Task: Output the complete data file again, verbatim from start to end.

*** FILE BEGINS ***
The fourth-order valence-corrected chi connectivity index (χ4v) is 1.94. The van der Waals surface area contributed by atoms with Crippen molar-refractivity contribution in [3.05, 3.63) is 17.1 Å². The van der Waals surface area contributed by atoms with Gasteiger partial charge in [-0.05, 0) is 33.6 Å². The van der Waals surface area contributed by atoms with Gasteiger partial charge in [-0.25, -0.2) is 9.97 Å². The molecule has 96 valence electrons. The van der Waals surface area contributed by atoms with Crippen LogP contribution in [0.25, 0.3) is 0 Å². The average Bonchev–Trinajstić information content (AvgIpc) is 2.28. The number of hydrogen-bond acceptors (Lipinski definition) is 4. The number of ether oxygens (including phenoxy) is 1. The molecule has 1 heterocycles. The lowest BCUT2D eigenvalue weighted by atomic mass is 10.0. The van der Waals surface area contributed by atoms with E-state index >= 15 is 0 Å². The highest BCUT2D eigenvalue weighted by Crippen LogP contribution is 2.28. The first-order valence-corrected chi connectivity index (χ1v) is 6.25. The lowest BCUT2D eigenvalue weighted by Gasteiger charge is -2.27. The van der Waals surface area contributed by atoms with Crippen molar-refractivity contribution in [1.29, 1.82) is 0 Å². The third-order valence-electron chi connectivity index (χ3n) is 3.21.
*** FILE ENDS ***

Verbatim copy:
The fourth-order valence-corrected chi connectivity index (χ4v) is 1.94. The van der Waals surface area contributed by atoms with Crippen molar-refractivity contribution in [3.05, 3.63) is 17.1 Å². The van der Waals surface area contributed by atoms with Gasteiger partial charge in [-0.05, 0) is 33.6 Å². The van der Waals surface area contributed by atoms with Gasteiger partial charge in [-0.25, -0.2) is 9.97 Å². The molecule has 96 valence electrons. The van der Waals surface area contributed by atoms with Crippen LogP contribution in [0.25, 0.3) is 0 Å². The average Bonchev–Trinajstić information content (AvgIpc) is 2.28. The number of hydrogen-bond acceptors (Lipinski definition) is 4. The number of ether oxygens (including phenoxy) is 1. The molecule has 1 heterocycles. The lowest BCUT2D eigenvalue weighted by atomic mass is 10.0. The van der Waals surface area contributed by atoms with E-state index >= 15 is 0 Å². The highest BCUT2D eigenvalue weighted by Crippen LogP contribution is 2.28. The first-order valence-corrected chi connectivity index (χ1v) is 6.25. The lowest BCUT2D eigenvalue weighted by Gasteiger charge is -2.27. The van der Waals surface area contributed by atoms with Crippen molar-refractivity contribution in [1.29, 1.82) is 0 Å². The third-order valence-electron chi connectivity index (χ3n) is 3.21.